WASHINGTON — The repeal of Obamacare may be taking up most of the oxygen in Congress for now, but two other big battles are on the horizon.
Battle lines already forming as Congress gets ready to take on the task of passing spending legislation to keep the government open and raising the national debt ceiling.
Deadlines for both are fast approaching.
The new fiscal year begins Oct. 1, yet neither the House nor the Senate has passed any of the 12 spending bills that are needed to keep the federal government running.
Budgets for the various federal agencies are divided among those 12 bills, so each receives special scrutiny from congressional committees before it is passed by Congress.
But it has been more than a decade since Congress has adhered to the regular budgeting process, forcing lawmakers to cobble together comprehensive stop-gap spending bills like that one approved in May that covered the remainder of the current fiscal year.
The House will attempt to show it is making some progress next week, when it is scheduled to vote on a package of four security-related appropriations bills. The other eight spending measures have cleared the House Appropriations Committee, yet no vote for them has been scheduled on the House floor.
In the Senate, which has been stymied much of the summer over health care,three spending bills have been passed out of the Senate Appropriations Committee but have yet to be considered by the full chamber.
(The appropriations bills are not to be confused with the budget resolution that was approved by the House Budget Committee on Wednesday. That bill is nonbinding but provides an outline for spending and taxes.)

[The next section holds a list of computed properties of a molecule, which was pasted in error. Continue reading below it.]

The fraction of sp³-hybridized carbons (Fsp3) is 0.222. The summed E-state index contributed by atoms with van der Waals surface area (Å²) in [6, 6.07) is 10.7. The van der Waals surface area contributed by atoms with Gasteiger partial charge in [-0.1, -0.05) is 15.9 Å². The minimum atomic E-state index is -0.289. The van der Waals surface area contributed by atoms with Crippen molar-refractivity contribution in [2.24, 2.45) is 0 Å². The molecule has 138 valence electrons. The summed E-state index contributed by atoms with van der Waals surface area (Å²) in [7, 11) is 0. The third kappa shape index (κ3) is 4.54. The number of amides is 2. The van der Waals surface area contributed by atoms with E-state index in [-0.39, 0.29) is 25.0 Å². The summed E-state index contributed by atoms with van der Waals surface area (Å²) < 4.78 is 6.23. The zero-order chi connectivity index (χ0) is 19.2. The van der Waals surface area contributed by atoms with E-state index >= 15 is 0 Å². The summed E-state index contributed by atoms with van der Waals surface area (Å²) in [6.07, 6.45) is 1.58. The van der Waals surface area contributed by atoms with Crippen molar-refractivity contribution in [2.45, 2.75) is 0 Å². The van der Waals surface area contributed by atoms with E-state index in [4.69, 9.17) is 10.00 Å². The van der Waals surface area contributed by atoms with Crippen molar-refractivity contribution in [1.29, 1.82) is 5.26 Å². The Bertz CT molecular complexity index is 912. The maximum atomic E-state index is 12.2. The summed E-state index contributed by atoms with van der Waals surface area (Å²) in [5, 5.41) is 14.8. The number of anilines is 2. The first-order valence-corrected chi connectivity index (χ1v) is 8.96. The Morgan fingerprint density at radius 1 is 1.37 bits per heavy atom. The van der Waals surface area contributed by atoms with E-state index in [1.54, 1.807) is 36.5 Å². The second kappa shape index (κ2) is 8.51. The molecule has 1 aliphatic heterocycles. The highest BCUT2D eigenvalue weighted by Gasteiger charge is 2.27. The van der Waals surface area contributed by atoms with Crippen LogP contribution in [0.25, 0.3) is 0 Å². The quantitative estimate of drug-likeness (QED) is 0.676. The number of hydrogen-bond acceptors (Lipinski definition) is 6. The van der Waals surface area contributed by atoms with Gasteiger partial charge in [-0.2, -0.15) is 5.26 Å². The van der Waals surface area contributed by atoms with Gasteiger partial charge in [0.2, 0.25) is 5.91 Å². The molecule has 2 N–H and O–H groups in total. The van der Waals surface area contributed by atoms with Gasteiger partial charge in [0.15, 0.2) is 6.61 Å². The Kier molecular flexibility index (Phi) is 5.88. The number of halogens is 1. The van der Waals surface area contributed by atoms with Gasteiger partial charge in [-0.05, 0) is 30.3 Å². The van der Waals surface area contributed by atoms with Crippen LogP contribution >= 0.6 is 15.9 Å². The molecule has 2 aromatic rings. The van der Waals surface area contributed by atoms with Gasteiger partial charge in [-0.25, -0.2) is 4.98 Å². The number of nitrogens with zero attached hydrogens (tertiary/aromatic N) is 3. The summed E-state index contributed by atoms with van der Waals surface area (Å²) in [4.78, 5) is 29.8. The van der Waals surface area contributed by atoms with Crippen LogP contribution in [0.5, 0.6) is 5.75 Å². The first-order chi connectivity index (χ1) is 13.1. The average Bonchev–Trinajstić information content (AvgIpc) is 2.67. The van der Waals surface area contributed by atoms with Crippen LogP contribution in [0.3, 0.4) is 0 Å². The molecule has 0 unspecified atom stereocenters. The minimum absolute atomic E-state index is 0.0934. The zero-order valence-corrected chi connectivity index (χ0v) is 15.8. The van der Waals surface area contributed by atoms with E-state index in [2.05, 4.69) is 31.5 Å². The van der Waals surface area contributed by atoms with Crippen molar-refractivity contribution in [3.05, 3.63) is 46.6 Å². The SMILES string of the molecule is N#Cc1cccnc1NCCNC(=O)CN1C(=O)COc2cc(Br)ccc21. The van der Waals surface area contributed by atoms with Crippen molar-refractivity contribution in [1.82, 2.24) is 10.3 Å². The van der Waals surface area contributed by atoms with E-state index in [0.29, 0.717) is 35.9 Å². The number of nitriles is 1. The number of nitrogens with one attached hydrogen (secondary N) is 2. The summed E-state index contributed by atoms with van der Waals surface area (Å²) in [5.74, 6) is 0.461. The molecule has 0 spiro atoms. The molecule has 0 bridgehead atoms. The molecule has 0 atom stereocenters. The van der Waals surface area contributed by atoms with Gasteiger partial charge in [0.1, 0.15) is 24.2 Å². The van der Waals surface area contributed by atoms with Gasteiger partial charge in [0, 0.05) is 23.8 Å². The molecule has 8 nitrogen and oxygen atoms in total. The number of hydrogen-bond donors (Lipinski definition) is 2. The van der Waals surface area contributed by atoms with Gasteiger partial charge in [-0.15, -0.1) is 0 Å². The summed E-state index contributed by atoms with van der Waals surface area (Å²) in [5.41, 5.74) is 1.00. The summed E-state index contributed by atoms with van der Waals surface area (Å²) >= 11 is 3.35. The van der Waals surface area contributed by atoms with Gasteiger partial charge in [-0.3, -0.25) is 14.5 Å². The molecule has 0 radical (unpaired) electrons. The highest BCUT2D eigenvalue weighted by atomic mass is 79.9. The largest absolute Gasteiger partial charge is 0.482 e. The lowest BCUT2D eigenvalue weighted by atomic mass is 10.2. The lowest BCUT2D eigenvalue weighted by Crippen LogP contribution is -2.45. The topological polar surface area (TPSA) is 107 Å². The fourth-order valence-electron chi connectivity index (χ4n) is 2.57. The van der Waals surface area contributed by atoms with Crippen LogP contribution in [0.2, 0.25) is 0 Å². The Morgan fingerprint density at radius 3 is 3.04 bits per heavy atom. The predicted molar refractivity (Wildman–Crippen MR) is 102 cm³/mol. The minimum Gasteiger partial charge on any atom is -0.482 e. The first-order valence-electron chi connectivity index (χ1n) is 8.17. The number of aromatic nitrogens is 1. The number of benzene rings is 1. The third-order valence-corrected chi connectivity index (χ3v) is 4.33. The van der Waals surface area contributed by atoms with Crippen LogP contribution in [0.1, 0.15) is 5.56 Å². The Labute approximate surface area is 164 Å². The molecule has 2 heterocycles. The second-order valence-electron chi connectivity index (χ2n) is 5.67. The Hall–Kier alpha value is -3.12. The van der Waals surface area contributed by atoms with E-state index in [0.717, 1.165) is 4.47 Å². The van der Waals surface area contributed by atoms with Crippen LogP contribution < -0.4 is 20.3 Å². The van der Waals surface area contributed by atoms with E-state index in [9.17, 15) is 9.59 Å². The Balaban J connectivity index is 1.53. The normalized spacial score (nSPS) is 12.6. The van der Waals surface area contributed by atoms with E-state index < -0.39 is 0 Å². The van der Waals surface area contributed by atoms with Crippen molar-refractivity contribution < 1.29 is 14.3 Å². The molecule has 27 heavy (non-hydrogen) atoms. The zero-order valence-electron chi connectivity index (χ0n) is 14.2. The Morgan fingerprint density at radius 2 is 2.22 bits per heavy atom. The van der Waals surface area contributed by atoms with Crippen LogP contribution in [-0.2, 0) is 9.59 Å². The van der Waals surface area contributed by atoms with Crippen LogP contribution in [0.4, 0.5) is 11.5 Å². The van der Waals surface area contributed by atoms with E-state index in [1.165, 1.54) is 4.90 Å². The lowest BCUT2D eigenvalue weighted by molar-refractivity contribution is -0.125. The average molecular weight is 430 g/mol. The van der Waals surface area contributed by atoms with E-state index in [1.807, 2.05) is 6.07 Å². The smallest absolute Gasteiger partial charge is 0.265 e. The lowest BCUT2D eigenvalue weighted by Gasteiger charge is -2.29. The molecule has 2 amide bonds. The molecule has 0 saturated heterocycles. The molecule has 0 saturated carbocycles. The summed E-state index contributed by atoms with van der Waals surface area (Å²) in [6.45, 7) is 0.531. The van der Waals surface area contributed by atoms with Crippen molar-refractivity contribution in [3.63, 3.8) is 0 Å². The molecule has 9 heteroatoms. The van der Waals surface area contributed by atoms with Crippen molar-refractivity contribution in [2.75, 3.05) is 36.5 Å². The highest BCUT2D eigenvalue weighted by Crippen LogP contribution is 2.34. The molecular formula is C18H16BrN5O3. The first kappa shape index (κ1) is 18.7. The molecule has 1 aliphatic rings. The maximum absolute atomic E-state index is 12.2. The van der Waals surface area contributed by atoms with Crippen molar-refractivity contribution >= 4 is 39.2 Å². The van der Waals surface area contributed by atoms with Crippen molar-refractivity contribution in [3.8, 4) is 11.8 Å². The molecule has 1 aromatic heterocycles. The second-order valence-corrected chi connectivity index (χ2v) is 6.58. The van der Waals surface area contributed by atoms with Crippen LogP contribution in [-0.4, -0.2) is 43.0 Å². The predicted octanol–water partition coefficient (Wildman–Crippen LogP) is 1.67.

Even if the two chambers were to pass spending measures, additional time will be needed for the House and Senate to resolve the differences between their bills, approve the final products and send them along to the president for his signature.
“We’ve got a train wreck coming,” Sen. John McCain, R-Ariz., fumed recently on the Senate floor.
Congress is scheduled to begin its summer recess next month, yet “we’ve got the debt limit, we’ve got no appropriations bill passed,” McCain said, pounding the lectern with his fist. “All of these things are piling up, and we’ve got about 30 days to do it in, and so far I have seen no plan, no plan to address these challenges.”
What’s more, Republicans are looking to tackle a major overhaul of the federal tax code — a complicated, time-consuming task that threatens to further divide the GOP and could complicate efforts to pass appropriations legislation and raise the debt ceiling.
Treasury Secretary Steven Mnuchin is urging Congress to raise the national debt ceiling before it goes on summer break so that the government can continue to pay its bills and avoid a potentially devastating economic crisis.
The debt limit is the legal amount the Treasury can borrow to pay the government’s bills, including Social Security and Medicare benefits, military salaries, tax refunds, interest on the national debt, and other obligations.
The current debt limit of $19.8 trillion was seton March 16, but lawmakers gave the government no borrowing authority to surpass it.
Exactly when the government will run out of money is unclear, but the nonpartisan Congressional Budget Office has projected the Treasury would run out of cash in early to mid-October.
Mnuchin said recently the government has enough money to get through September without raising the ceiling. Yet many congressional Republicans are reluctant to raise the limit unless it is accompanied by spending or regulatory reforms.
“We’re going to see an increase in the debt limit — we have to,” predicted Marc Goldwein, head of policy and senior vice president for the non-partisan, non-profit Committee for a Responsible Federal Budget.
It’s doubtful, however, that Congress will pass all 12 of the spending bills before the close of the current fiscal year on Sept. 30, Goldwein said.
More than likely, he said, Congress will pass a resolution extending current spending levels to the end of the calendar year to buy more time for negotiations. It’s no way to budget, Goldwein said, but it has become common practice in Congress.
The last time all 12 spending bills were passed by the Sept. 30 deadline was in 1995.
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